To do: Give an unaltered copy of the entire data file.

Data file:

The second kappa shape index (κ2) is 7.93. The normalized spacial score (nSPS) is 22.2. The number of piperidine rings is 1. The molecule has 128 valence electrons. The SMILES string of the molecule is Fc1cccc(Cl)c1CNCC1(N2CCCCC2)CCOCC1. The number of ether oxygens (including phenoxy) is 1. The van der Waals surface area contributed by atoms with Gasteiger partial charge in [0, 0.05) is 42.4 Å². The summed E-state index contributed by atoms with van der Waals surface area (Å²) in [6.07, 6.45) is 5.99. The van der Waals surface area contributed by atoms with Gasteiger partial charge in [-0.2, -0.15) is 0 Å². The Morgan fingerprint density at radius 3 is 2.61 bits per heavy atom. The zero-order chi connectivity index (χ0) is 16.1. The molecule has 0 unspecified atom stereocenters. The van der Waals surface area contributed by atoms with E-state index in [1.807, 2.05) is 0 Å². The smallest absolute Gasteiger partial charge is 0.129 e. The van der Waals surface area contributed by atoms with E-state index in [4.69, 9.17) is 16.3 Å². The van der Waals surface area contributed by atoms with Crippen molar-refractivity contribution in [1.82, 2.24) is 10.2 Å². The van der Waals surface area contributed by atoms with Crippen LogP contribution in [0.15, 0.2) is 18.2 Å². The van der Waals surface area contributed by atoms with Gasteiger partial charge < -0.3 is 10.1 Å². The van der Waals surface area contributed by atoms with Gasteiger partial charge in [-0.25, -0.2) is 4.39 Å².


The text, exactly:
The second kappa shape index (κ2) is 7.93. The normalized spacial score (nSPS) is 22.2. The number of piperidine rings is 1. The molecule has 128 valence electrons. The SMILES string of the molecule is Fc1cccc(Cl)c1CNCC1(N2CCCCC2)CCOCC1. The number of ether oxygens (including phenoxy) is 1. The van der Waals surface area contributed by atoms with Gasteiger partial charge in [0, 0.05) is 42.4 Å². The summed E-state index contributed by atoms with van der Waals surface area (Å²) in [6.07, 6.45) is 5.99. The van der Waals surface area contributed by atoms with Gasteiger partial charge in [-0.2, -0.15) is 0 Å². The Morgan fingerprint density at radius 3 is 2.61 bits per heavy atom. The zero-order chi connectivity index (χ0) is 16.1. The molecule has 0 unspecified atom stereocenters. The van der Waals surface area contributed by atoms with E-state index in [1.807, 2.05) is 0 Å². The smallest absolute Gasteiger partial charge is 0.129 e. The van der Waals surface area contributed by atoms with E-state index in [4.69, 9.17) is 16.3 Å². The van der Waals surface area contributed by atoms with Crippen molar-refractivity contribution in [1.82, 2.24) is 10.2 Å². The van der Waals surface area contributed by atoms with Crippen LogP contribution in [0.15, 0.2) is 18.2 Å². The van der Waals surface area contributed by atoms with Gasteiger partial charge < -0.3 is 10.1 Å². The van der Waals surface area contributed by atoms with Gasteiger partial charge in [-0.25, -0.2) is 4.39 Å².